My parents paid for grades, but not consistently. My older brothers got $5 for
each A they brought home, but somehow by the time I got to middle and high
school that system was no longer utilized. But I never felt like I should be
paid for my grades. I always felt like the high grade itself was my goal, and I
always felt good about myself seeing the report card. I probably did get paid a
few times early on, but it was never a standing thing (which is probably good
because I wasn't always the best student.) I will say that part of my
motivation to keep my grades up was to help keep my car insurance down through
the Good Student discount...I'm probably not on the side of
paying for grades. I think kids today need to understand that their education is
more valuable than the money they'll receive for it. However, I DO think
parents need to acknowledge their kids' academic successes and always
The problem is that the kids that will benefit the most from being paid for
grades come from families that cannot afford to pay them. Our education system
funding needs to be revised to spend less money on various kind of nonsense, and
more money to encourage kids to get good grades directly. Set the standards high
enough so that it does not break the bank while giving kids an immediate reason
to study hard. It should work like this - there is a test that is the same for
everybody everywhere that IS NOT MADE BY THE SCHOOL THAT TEACHES YOU, like an AP
test. You get paid in proportion to what you get. It is your job to learn the
material. You can go to a public school teacher, you can go to your friend, you
can hire a tutor, or you can learn online, just come prepared and ready to roll.
This will teach that real knowledge pays, while negotiating your grade with a
teacher does not.
The guy up there who based paying college tuition based on grades made the most
sense to me.
We have always paid $2 for an A and rounded it up to $20 for a 4.0. It is not a
huge incentive, but it is a nice recognition for a job well done. Our four kids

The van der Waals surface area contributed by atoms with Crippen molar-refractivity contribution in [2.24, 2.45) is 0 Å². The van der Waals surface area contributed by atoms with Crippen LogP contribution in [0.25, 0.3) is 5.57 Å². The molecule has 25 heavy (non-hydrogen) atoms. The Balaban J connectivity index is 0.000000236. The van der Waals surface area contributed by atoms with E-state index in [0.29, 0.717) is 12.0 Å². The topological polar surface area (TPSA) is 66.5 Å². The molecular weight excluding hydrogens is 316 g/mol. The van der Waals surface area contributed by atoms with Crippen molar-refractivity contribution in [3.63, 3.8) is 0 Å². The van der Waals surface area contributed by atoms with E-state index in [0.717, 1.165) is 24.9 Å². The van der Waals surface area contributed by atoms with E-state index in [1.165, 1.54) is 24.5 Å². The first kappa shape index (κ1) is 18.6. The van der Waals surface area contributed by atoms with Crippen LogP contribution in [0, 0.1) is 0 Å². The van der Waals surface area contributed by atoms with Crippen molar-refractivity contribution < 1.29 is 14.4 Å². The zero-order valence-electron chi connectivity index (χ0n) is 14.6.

have earned 3.7+ gpa. If I had a child that had to work hard for a B average I
would find a way to reward that positive effort.
A Pavlov's dog approach to parenting won't work. These parenting
philosophies are dangerous carryovers from the 50's, 60's and
70's that do more harm than good.We have five 4.0 students in
the family, from grade school to college, and have never paid for a grade.
Instead of paying for grades, set high expectations, create an environment where
they can do well (quiet study space, help them learn to plan and manage their
time, allow them to prioritize, teach them they can do difficult things by
setting the example and not letting them off the hook, provide positive
encouragement and feedback, etc), and certainly never make excuses for them to
teachers and others when they make mistakes. Finally, don't focus on
grades. It is MUCH more important that they learn to work hard and be
disciplined, than if they get an "A".When you pay for
grades, grades instead of learning become the focus and money or material things
the reward. The reward should be personal satisfaction. The material and
monetary rewards are natural consequences of hard work and value creation that
will follow those good people who do things well.
When my children were young and personal computers were new, I wrote program
called GRADE$, which rewarded them for their work. It was easy for them to use
on their own and so every Saturday morning when the latest He-Man, My Little
Pony, GI Joe, Barbi, etc was advertised, my kids would asked me for it. I would
tell them they would have to see what grades they would need to get it and off
they would race to the computer. GRADE$ evolved over the years. What I called
"Core" classes (Math, Science, Languages) were worth more. The concept
of GPA was introduced. Straight As were rewarded, etc. All of my children
received scholarships and so from personal experience, I think the idea of